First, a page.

Befriending the Monarch

While Laval attracts people from all corners of the region, province and globe, it is also home for another type of guest and Sainte Rose councillor Virginie Dufour wants the city to join 54 other Quebec jurisdictions in welcoming them. From Rosemère to Rosemont, and from Sherbrooke to Terrebonne, cities across Quebec have declared themselves be Monarch Butterfly-friendly by adopting measures to support the survival and recovery of this crucial pollinator.

“Two months ago, a citizen came to city hall asking why Laval was not yet a ‘Monarch-friendly city” Dufour, chair of Laval’s environmental consultative committee, told The Suburban. “A few days later, my daughter came back from school talking about monarchs! With her school, she participated in a mission called the Monarch project: They went to Berge des Baigneurs and looked for monarch eggs, counted them and identified the location of their favorite plant¬–asclepiad (milkweed).” That’s when Dufour penned her proposal — supported by Renaud councillor Aram Elagoz —to make Laval Monarch-friendly.

The Monarch (danaus plexippus) is an emblematic yet endangered North American species whose migration and fascinating life cycle strikes the imagination of millions. Its population has dropped by 90 percent over the past two decades due to degradation and loss of breeding habitats. Municipalities can play a crucial role in the recovery of the species. These pollinators contribute to agriculture and biodiversity, responsible for pollination of nearly 70 percent of crops, while pollinators globally are at risk with “a current extinction rate of 100 to 1,000 times more than normal,” according to the United Nations.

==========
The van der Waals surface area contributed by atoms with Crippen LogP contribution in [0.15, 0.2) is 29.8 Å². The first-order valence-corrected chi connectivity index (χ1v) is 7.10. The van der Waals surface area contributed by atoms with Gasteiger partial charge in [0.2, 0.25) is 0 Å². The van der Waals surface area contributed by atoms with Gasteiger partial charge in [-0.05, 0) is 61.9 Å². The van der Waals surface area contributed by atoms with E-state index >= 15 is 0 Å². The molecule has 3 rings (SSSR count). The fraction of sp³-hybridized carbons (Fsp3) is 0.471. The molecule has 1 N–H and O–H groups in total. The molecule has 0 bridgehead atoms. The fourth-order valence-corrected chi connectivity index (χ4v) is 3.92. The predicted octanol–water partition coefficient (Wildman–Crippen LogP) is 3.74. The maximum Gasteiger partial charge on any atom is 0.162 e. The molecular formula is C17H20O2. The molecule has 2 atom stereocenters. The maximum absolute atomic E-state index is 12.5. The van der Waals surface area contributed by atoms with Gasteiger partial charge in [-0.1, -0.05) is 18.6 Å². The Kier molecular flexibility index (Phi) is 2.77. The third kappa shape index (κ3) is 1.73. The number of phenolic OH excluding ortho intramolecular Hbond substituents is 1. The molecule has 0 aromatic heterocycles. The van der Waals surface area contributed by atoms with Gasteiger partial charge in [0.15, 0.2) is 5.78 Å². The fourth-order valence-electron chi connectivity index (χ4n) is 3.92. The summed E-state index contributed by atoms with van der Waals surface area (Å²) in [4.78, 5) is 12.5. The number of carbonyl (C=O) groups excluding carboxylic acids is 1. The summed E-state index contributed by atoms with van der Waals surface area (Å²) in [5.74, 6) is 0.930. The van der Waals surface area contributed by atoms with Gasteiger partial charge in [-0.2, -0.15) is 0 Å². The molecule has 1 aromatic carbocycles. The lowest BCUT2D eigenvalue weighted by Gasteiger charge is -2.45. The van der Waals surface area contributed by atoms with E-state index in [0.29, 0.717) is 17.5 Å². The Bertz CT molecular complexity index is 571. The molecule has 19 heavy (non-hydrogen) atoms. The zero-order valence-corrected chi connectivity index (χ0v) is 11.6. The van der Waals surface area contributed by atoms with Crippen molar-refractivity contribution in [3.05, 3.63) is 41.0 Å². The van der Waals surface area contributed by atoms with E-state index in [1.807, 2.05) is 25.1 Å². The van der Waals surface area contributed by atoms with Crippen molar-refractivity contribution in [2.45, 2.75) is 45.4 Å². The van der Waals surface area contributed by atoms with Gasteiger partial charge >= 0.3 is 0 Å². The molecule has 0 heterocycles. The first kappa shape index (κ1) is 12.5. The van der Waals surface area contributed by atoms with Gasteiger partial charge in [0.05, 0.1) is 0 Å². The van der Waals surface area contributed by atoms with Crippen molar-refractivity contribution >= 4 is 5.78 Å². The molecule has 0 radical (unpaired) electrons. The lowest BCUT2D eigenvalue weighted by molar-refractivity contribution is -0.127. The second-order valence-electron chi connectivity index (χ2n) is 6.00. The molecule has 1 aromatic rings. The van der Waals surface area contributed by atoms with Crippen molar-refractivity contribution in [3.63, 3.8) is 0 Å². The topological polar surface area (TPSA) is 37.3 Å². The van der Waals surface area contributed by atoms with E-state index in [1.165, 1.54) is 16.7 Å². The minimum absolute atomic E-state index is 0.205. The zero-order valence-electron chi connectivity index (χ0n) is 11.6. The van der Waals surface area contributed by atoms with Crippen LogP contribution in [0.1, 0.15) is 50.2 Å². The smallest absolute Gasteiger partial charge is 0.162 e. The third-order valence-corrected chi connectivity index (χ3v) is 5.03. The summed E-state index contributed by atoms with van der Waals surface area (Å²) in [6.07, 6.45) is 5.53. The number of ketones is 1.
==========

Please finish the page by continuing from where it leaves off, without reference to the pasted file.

The David Suzuki Foundation established four certification levels with a total of 24 measures proposed from “Friend” (three measures) to Gold (24). Dufour wants four measures implemented: Publish a statement at council; create a demonstration garden at City Hall or a symbolic public place; Remove milkweed from the list of pests in the city’s landscaping regulations; and change regulations for weeds and/or lawn-mowing to allow native plants to grow on private land.

Dufour’s motion will come to council next month while the city’s environment department will begin the process of registering Laval for the “City of Monarchs” certification.

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